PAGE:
Monday, February 16, 2015

Therapy FAQ: How Long Should I Be in Therapy?

People often want to know how long therapy will last, or how long is the ideal time to stay in therapy.  It’s often a very difficult question to answer.


Psychotherapy has traditionally been a long-term treatment, with people going to an analyst multiple times a week for years.  Now, with the involvement of managed care and other reimbursement programs, as well as the desire to make therapy affordable to many people, there is increasingly a focus on short term treatment.


Short term treatment is often helpful for resolving symptoms of anxiety and depression.  Therapy methods such as cognitive behavioral therapy (CBT) and interpersonal psychotherapy (IPT) have proven effective at resolving symptoms in a relatively short period of time.  


That said, people often benefit from long term, insight oriented therapies as well.  Some people will seek out therapy when they have something specific to work on, and others will decide to stay in therapy for months or years.  Some will work on specific, measurable, time-oriented goals, and others will seek a more open-ended treatment.  Discussing your goals at the beginning of therapy can begin a conversation about treatment planning, including how you will know your goals have been achieved and how long you and the therapist expect that to take.


The decision to terminate psychotherapy is a significant one, which should be discussed with your therapist to assess the risks and benefits of continuing vs. stopping therapy.  This is especially important if the decision is impacted by external factors such as cost or insurance coverage.  Termination need not be abrupt, either. It may help to taper off sessions, coming every other week and then monthly for a period of time.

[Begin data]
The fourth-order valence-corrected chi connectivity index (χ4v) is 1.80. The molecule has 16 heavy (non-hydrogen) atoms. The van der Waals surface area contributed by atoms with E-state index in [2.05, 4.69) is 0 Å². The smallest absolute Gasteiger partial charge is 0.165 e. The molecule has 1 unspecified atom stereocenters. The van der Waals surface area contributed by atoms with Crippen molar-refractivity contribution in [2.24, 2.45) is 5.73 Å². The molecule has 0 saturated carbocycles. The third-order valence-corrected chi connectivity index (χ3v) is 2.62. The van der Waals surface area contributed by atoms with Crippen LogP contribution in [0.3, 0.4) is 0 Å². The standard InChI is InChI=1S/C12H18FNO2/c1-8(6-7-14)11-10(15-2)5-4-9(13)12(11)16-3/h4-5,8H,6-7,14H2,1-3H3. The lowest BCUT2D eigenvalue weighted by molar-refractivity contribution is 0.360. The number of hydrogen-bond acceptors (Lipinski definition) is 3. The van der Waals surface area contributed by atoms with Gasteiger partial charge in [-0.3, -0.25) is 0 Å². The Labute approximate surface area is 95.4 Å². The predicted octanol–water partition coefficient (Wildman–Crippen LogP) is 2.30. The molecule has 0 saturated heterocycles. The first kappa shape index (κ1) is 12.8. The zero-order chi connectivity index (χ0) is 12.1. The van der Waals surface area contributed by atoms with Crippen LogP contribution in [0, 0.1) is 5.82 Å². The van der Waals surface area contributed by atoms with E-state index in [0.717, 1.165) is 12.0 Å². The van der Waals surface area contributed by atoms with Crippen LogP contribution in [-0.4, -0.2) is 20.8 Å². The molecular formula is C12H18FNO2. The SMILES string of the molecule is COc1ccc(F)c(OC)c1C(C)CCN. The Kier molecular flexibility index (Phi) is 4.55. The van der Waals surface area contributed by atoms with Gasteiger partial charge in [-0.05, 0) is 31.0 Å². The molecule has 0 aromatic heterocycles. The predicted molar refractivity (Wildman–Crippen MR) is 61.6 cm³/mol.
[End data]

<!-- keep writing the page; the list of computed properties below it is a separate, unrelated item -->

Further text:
Ultimately, how long to continue being in therapy is a topic for discussion between you and your therapist.  Whatever you decide, you can benefit from the length of treatment that feels right for you and fits into your life.

Monday, February 2, 2015

Book Review: Creatures of a Day by Irvin Yalom

Creatures of a Day by Irvin Yalom
I was lucky enough to receive an advance reader copy of Irvin Yalom's latest book Creatures of a Day: And Other Tales of Psychotherapy.  It's due out on February 24 but available now for pre-order.

Yalom, a prominent San Francisco psychiatrist and writer, offers a collection of ten stories from his experiences providing therapy to a diverse group of patients.  The stories focus on questions of mortality and how we find meaning in our lives as we age.

Therapists, and those who have benefited from therapy, will likely enjoy this opportunity to get closer to Yalom and his work.

As a therapist, it is a pleasure to watch the doctor as he navigates some of the most challenging existential questions that affect us all.  Yalom is humble and direct, yet clearly a master psychotherapist.

While the theme is mortality, the stories are not dark but rather are full of peaceful acceptance.  He is not afraid to touch on his own process of aging and facing the inevitability of his own future death as this process comes out in his sessions with patients.

Yalom offers profound depth in the clinical encounters he relates and writes in a style that is accessible to therapists and non-therapists alike.  He creates an intimacy with the reader while exploring the serious topic of life and its limits.

I am reminded of Garcia Marquez's One Hundred Years of Solitude in which the only way to achieve immortality and live on, as Melquíades discovers, is through writing.  Though he is but a creature of a day, Yalom is known and will be remembered for years to come by the many people he has touched through his therapy and writing.
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